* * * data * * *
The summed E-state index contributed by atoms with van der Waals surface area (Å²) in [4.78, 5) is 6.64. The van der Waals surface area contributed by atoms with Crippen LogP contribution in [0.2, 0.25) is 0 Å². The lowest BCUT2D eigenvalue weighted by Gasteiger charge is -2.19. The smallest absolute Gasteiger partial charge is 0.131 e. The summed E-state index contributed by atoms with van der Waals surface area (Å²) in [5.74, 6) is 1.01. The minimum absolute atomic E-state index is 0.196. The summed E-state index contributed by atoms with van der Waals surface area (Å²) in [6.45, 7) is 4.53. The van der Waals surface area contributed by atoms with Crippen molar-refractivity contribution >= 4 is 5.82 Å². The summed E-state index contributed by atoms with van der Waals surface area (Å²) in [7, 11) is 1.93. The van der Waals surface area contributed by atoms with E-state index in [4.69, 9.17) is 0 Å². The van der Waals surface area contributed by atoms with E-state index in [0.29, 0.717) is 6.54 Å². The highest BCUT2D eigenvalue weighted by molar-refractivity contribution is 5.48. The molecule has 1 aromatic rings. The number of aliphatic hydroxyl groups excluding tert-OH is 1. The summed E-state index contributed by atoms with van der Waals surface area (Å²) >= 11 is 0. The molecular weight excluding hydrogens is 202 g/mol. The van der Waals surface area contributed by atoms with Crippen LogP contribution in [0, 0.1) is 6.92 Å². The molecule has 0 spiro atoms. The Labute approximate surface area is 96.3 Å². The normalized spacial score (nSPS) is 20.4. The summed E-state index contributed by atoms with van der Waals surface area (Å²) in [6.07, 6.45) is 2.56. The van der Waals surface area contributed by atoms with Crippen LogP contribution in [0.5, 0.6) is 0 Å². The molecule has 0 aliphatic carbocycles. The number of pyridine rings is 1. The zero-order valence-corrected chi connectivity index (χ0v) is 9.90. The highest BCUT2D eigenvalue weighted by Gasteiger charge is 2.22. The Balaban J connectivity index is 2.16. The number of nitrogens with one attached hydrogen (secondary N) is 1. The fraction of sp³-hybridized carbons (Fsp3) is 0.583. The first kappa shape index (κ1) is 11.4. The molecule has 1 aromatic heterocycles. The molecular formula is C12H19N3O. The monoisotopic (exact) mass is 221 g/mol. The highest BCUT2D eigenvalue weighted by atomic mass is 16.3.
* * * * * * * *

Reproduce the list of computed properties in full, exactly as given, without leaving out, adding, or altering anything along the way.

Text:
The summed E-state index contributed by atoms with van der Waals surface area (Å²) in [4.78, 5) is 6.64. The van der Waals surface area contributed by atoms with Crippen LogP contribution in [0.2, 0.25) is 0 Å². The lowest BCUT2D eigenvalue weighted by Gasteiger charge is -2.19. The smallest absolute Gasteiger partial charge is 0.131 e. The summed E-state index contributed by atoms with van der Waals surface area (Å²) in [5.74, 6) is 1.01. The minimum absolute atomic E-state index is 0.196. The summed E-state index contributed by atoms with van der Waals surface area (Å²) in [6.45, 7) is 4.53. The van der Waals surface area contributed by atoms with Crippen molar-refractivity contribution >= 4 is 5.82 Å². The summed E-state index contributed by atoms with van der Waals surface area (Å²) in [7, 11) is 1.93. The van der Waals surface area contributed by atoms with E-state index in [4.69, 9.17) is 0 Å². The van der Waals surface area contributed by atoms with E-state index in [0.29, 0.717) is 6.54 Å². The highest BCUT2D eigenvalue weighted by molar-refractivity contribution is 5.48. The molecule has 1 aromatic rings. The number of aliphatic hydroxyl groups excluding tert-OH is 1. The summed E-state index contributed by atoms with van der Waals surface area (Å²) >= 11 is 0. The molecular weight excluding hydrogens is 202 g/mol. The van der Waals surface area contributed by atoms with Crippen LogP contribution in [0, 0.1) is 6.92 Å². The molecule has 0 spiro atoms. The Labute approximate surface area is 96.3 Å². The normalized spacial score (nSPS) is 20.4. The summed E-state index contributed by atoms with van der Waals surface area (Å²) in [6.07, 6.45) is 2.56. The van der Waals surface area contributed by atoms with Crippen LogP contribution in [0.5, 0.6) is 0 Å². The molecule has 0 aliphatic carbocycles. The number of pyridine rings is 1. The zero-order valence-corrected chi connectivity index (χ0v) is 9.90. The highest BCUT2D eigenvalue weighted by Gasteiger charge is 2.22. The Balaban J connectivity index is 2.16. The number of nitrogens with one attached hydrogen (secondary N) is 1. The fraction of sp³-hybridized carbons (Fsp3) is 0.583. The first kappa shape index (κ1) is 11.4. The molecule has 1 aromatic heterocycles. The molecular formula is C12H19N3O. The monoisotopic (exact) mass is 221 g/mol. The highest BCUT2D eigenvalue weighted by atomic mass is 16.3.